• In addition, the dimensions of bore 60 can be varied from the fiber diameter to any larger size not exceeding the mechanical stability of tip 54. For example, a thin walled, hollow structure can be used, consistent with the necessary mechanical strength required of tip 54.
  • If desired, light guide 46 and tip 54 may be permanently affixed together, such as by the use of a suitable adhesive between the outer surface of light guide 46 and the inner surface of bore 60, or by fusing light guide 46 and tip 54 together, such as by heat fusion. Alternatively, mechanical means, such as crimping hub 56 to wand 48, may be employed.
  • Tip 54 may, as noted above in connection with tip 22, be substantially transparent, or may be translucent, light-scattering and/or light-diffusing. In addition, tip 52 may be any combination of transparent, translucent, light-scattering or light-diffusing materials.
  • In operation, light energy from light source 52 is transmitted along light guide 46 until it reaches the distal, or output, end 64, where it is emitted from the light guide/gap interface 70. A typical emitted ray 72 is illustrated in Figure 5. Some energy from ray 72 is lost at interface 70 due to Fresnel losses, which are inherent at any interface between one optical medium and another. After being emitted from light guide 46, ray 72 propagates across gap 62 until it reaches input surface 66, where it enters the transmissive portion 58 of tip 54. Ray 72 loses more energy at the interface between gap 62 and input surface 66, again due to Fresnel losses.
  • The Fresnel losses and subsequent absorption which occur at these interfaces result in heat being generated in the small gap 62. By locating gap 62 near and in thermally-conductive relation to the working region 68 of tip 54, the heat generated in gap 62 by the Fresnel losses raises the temperature of the light transmissive portion 58 in the vicinity of working region 68. The heat due to Fresnel losses, which heretofore was simply waste heat, is now utilized to increase the temperature of working region 68. If desired, in order to increase the temperature of working region 68 still further, a laser energy absorbing coating 74 may be applied to working region 68.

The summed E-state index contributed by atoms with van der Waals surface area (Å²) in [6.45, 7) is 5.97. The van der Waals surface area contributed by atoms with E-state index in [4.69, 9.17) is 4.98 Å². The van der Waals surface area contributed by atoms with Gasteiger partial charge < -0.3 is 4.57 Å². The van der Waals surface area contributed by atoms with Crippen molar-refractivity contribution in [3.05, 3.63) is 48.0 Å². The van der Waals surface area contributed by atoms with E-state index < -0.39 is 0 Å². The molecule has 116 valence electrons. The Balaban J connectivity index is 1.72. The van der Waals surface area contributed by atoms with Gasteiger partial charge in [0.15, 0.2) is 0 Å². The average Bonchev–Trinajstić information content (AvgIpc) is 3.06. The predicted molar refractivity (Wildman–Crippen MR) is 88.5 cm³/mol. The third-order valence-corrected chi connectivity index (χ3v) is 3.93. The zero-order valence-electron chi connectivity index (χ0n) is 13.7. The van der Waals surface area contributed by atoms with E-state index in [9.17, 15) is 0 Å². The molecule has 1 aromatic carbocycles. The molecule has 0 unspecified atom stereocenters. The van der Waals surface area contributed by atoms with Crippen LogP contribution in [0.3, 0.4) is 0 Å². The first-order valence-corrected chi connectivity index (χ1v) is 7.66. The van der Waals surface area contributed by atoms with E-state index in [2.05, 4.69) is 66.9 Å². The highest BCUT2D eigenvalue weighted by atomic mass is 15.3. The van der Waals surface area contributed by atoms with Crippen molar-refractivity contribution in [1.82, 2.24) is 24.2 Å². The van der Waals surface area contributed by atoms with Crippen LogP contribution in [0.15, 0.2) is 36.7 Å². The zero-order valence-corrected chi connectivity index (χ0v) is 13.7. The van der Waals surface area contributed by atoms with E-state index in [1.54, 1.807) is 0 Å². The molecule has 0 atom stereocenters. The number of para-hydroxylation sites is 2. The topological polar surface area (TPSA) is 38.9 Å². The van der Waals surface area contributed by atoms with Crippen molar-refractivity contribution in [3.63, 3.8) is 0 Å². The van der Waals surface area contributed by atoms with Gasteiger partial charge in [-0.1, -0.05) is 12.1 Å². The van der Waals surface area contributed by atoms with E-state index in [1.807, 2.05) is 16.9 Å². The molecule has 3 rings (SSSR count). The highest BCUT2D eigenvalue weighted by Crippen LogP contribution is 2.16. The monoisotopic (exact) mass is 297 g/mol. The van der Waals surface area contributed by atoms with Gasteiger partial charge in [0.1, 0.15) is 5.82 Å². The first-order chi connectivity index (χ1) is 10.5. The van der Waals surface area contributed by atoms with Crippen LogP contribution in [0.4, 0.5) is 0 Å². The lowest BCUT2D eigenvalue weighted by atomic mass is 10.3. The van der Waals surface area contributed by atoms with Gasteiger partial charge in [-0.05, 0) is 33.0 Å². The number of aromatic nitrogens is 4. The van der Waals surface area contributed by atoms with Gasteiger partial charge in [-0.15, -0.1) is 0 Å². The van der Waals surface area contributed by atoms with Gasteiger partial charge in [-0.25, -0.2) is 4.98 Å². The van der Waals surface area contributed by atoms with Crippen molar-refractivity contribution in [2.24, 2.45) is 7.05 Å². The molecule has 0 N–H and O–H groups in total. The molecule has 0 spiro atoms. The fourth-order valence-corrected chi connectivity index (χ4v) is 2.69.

• It will be appreciated that the present invention makes it possible to relocate the light guide/tip junction from outside the desired working region of the tip to a location near, or in proximity to, the working region. Hence, energy which previously would have been lost through reflection away from the working region and carried off by coolant is instead utilized constructively within the tip to increase its temperature. This eliminates the need for a coolant system and, therefore, eliminates the concomitant requirement that a physician must determine the most beneficial or safest method of cooling the tip during the surgical procedure to be performed. The present invention also lowers the cost of laser surgical procedures by eliminating coolant pumps and associated coolant materials and permitting the use of less expensive fiber delivery systems, that is, those which do not require coolant flow channels to carry coolant fluid.
  • Variations of the structure already illustrated and described are possible within the scope of the claims. For example, the axis 76 of tip 54 and the axis 78 of light guide 46 may be the same, as shown in Figure 6A, or they may be different. Tip axis 76 may be parallel to and spaced apart from axis 78 of light guide 46, as shown in Figure 6B, or tip axis 76 and axis 78 of light guide 46 may intersect at a point X, as shown in Figure 6C. Tip axis 76 and axis 78 of light guide 46 need not be in the same plane, but may be skew, i.e., neither parallel nor intersecting, although such a configuration has been omitted from the drawings for the sake of clarity.
  • The shape of the tip may also be varied. For example, Figure 8 illustrates a tip 82 which has a hook shape. The working region of tip 82 is indicated by reference numeral 84. Preferably, the surface of working region 84 is coated with an energy-absorbing coating which absorbs at least some of the light energy emitted from the working region. The shape of tip 82 is useful in certain procedures where it is desired to sever a blood vessel, for example, without bleeding from the ends of the vessel.
  • Figure 9 illustrates a tip 86 which is angled. The working region 88 is curved in shape, and preferably is a pertion of a sphere. Such a shape emits light energy over a broader area than a conical tip, such as tip 54, for example. As with the other tips illustrated and described, tip 86 may have a surface treatment on the surface of working region 88, such as an energy-absorbing or an energy-diffusing coating.
  • In addition, gap 62 may be left empty, or may include therein a medium 80 as illustrated in Figure 7. Medium 80 can fill the entire gap 62, or only a portion of the gap 62, as illustrated in Figure 7. Medium 80 may be any suitable scattering or diffusing material, such as but not limited to a porous sapphire having voids or a sapphire having inclusions therein, or may be a material which both scatters and partially absorbs light. If medium 80 is a light scattering material, it may be of any index of refraction, either the same as or different from the index of refraction of the tip material. In addition, medium 80 may be an optically clear material which has a refractive index different from the refractive index of the tip 54.

Claims (16)